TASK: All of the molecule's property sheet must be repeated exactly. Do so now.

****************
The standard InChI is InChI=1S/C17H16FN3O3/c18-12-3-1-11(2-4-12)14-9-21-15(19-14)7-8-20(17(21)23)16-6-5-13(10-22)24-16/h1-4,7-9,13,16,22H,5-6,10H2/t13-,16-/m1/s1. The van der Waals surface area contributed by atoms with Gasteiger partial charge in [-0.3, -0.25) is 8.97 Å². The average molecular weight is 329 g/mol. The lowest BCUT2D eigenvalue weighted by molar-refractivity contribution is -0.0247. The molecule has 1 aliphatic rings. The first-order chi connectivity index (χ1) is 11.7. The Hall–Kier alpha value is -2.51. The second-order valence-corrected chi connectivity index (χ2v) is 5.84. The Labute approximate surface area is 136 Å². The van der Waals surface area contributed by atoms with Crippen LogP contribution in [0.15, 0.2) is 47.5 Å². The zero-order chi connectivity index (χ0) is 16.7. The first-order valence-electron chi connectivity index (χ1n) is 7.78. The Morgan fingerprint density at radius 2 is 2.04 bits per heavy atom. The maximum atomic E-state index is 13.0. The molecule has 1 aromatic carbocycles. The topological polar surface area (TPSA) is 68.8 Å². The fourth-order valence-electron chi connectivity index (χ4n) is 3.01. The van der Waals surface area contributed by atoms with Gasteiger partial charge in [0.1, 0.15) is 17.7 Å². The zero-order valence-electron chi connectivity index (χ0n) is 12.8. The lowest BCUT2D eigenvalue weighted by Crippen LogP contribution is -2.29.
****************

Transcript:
The standard InChI is InChI=1S/C17H16FN3O3/c18-12-3-1-11(2-4-12)14-9-21-15(19-14)7-8-20(17(21)23)16-6-5-13(10-22)24-16/h1-4,7-9,13,16,22H,5-6,10H2/t13-,16-/m1/s1. The van der Waals surface area contributed by atoms with Gasteiger partial charge in [-0.3, -0.25) is 8.97 Å². The average molecular weight is 329 g/mol. The lowest BCUT2D eigenvalue weighted by molar-refractivity contribution is -0.0247. The molecule has 1 aliphatic rings. The first-order chi connectivity index (χ1) is 11.7. The Hall–Kier alpha value is -2.51. The second-order valence-corrected chi connectivity index (χ2v) is 5.84. The Labute approximate surface area is 136 Å². The van der Waals surface area contributed by atoms with Crippen LogP contribution in [0.15, 0.2) is 47.5 Å². The zero-order chi connectivity index (χ0) is 16.7. The first-order valence-electron chi connectivity index (χ1n) is 7.78. The Morgan fingerprint density at radius 2 is 2.04 bits per heavy atom. The maximum atomic E-state index is 13.0. The molecule has 1 aromatic carbocycles. The topological polar surface area (TPSA) is 68.8 Å². The fourth-order valence-electron chi connectivity index (χ4n) is 3.01. The van der Waals surface area contributed by atoms with Gasteiger partial charge in [0.1, 0.15) is 17.7 Å². The zero-order valence-electron chi connectivity index (χ0n) is 12.8. The lowest BCUT2D eigenvalue weighted by Crippen LogP contribution is -2.29.